metrics to quantify the results such as (1) Normal Face im-
be spotted through visual inspection by a human operator,
age Classified as Morphed face image (NFCM): The ratio
the criminal has a high chance to receive from his compan-
of normal face images classified as morphed face image.
ion the authentic eMRTD that supports both the criminal
(2) Morph Face image Classified as a Normal face image
and the companion in passing through biometric verifica-
(MFCN): The ratio of morphed face images classified as
tion at border crossing. In this work we have addressed this
normal face. The overall accuracy can be measured using
important research aspect of automated morphed face de-
an Average Classification Error Rate (ACER) defined as:
tection, which was not explored in any of the earlier work.
ACER = (N F CM +M 2
F CN )
. To this extent, we have proposed a new framework based on
Table 1 indicates the quantitative results of the proposed studying the statistical image features captured using Bina-
algorithm along with the four different baseline algorithms rized Statistical Image Features (BSIF) and a final decision
employed in this work. Based on the obtained results the is obtained using linear Support Vector Machine (SVM).
following can be observed: Extensive experiments are carried out using morphed face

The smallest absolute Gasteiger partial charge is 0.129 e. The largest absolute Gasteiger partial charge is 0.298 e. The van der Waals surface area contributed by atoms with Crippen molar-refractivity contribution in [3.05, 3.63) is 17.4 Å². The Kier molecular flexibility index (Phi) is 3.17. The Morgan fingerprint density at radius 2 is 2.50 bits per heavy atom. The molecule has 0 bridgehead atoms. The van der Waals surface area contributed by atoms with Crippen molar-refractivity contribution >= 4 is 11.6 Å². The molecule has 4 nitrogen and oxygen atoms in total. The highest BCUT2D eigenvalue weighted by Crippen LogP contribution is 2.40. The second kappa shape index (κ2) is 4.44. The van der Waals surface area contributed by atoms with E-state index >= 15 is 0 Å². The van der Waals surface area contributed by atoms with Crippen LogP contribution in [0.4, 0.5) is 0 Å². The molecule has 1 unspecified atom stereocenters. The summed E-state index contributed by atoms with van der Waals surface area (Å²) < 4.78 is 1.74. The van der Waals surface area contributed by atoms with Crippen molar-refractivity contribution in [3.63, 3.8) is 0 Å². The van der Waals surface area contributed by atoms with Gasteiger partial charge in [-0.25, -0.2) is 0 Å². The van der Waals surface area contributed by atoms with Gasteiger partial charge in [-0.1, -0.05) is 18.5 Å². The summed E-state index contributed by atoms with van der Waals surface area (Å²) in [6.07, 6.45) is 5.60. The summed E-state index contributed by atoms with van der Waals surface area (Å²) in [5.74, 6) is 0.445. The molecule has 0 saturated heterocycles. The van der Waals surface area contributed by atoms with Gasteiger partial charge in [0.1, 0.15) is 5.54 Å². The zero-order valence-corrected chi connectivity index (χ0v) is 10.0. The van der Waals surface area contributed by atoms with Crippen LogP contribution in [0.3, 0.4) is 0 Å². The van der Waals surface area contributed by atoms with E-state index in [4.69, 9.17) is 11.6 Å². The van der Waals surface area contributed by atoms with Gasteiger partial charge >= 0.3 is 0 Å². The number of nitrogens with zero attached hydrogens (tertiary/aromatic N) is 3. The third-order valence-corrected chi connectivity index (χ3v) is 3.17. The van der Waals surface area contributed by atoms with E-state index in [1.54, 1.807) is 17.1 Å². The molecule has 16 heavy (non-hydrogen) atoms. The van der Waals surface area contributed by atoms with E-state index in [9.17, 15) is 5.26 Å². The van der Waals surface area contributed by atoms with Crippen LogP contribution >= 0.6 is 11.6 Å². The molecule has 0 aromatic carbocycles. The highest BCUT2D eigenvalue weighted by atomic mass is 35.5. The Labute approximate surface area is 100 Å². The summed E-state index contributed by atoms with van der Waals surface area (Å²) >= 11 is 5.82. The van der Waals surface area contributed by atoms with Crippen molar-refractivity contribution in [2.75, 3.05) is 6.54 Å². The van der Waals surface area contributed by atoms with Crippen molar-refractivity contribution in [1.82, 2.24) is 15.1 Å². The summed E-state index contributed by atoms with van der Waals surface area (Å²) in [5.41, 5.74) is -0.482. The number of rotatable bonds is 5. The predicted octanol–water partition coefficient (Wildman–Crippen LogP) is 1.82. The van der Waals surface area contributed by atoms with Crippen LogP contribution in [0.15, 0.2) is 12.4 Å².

• The best performance is noted for the proposed scheme database comprised of 450 morphed face images generated
with an ACER of 1.73%. using 110 unique subjects with different age, ethnicity, and
gender. We have presented an extensive experiment that in-
• The best MFCN is noted for the image quality analysis dicated intense vulnerability of Neurotechnology Verilook
features with MFCN of 1.73%, but the NFCM value face recognition SDK on morphed face images. The ob-
tained results have shown that all 450 morphed face im- tion in visible spectrum. In 2nd International Workshop on
ages are successfully verified, while operating on a thresh- Biometrics and Forensics (IWBF 2014), pages 1–4, 2014.
old (FAR = 0.1%) that is recommended by FRONTEX. We [13] Kiran B. Raja, R. Raghavendra, M. Stokkenes, and C. Busch.
have also presented an extensive experiment on the pro- Smartphone authentication system using periocular biomet-
posed automated morphed face detection scheme along with rics. In Biometrics Special Interest Group (BIOSIG), 2014
four different contemporary baseline algorithms. The ob- International Conference of the, pages 1–8. IEEE, 2014.
tained results have indicated the best performance with an [14] J. Komulainen, A. Hadid, and M. Pietikinen. Generalized
textured contact lens detection by extracting bsif description
average classification error (ACER) of 1.73% that shows
from cartesian iris images. In Biometrics (IJCB), 2014 IEEE
the applicability of the proposed scheme for a real-world International Joint Conference on, pages 1–7, 2014.
scenario. [15] J. Li, Y. Wang, T. Tan, and A. K. Jain. Live face detection
based on the analysis of fourier spectra. In Defense and Se-
Acknowledgment curity, pages 296–303. International Society for Optics and
This work is carried out under the funding of the Photonics, 2004.